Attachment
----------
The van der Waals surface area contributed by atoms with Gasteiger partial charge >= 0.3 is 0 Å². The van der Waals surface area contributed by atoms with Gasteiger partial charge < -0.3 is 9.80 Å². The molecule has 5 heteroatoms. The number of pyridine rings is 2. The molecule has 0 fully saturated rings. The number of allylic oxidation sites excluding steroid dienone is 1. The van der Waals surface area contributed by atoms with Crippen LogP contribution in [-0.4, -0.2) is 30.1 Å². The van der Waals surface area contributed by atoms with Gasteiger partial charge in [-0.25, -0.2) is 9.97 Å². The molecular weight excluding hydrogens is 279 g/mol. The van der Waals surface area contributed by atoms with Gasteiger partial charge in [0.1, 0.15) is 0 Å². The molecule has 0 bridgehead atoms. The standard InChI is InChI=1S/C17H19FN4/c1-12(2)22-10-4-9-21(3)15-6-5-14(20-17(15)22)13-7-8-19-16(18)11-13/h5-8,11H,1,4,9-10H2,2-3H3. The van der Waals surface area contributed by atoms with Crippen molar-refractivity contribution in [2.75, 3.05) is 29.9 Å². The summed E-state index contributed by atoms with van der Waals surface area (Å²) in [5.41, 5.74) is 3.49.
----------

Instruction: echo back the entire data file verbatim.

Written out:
The van der Waals surface area contributed by atoms with Gasteiger partial charge >= 0.3 is 0 Å². The van der Waals surface area contributed by atoms with Gasteiger partial charge < -0.3 is 9.80 Å². The molecule has 5 heteroatoms. The number of pyridine rings is 2. The molecule has 0 fully saturated rings. The number of allylic oxidation sites excluding steroid dienone is 1. The van der Waals surface area contributed by atoms with Crippen LogP contribution in [-0.4, -0.2) is 30.1 Å². The van der Waals surface area contributed by atoms with Gasteiger partial charge in [-0.25, -0.2) is 9.97 Å². The molecular weight excluding hydrogens is 279 g/mol. The van der Waals surface area contributed by atoms with Gasteiger partial charge in [0.1, 0.15) is 0 Å². The molecule has 0 bridgehead atoms. The standard InChI is InChI=1S/C17H19FN4/c1-12(2)22-10-4-9-21(3)15-6-5-14(20-17(15)22)13-7-8-19-16(18)11-13/h5-8,11H,1,4,9-10H2,2-3H3. The van der Waals surface area contributed by atoms with Crippen molar-refractivity contribution in [2.75, 3.05) is 29.9 Å². The summed E-state index contributed by atoms with van der Waals surface area (Å²) in [5.41, 5.74) is 3.49.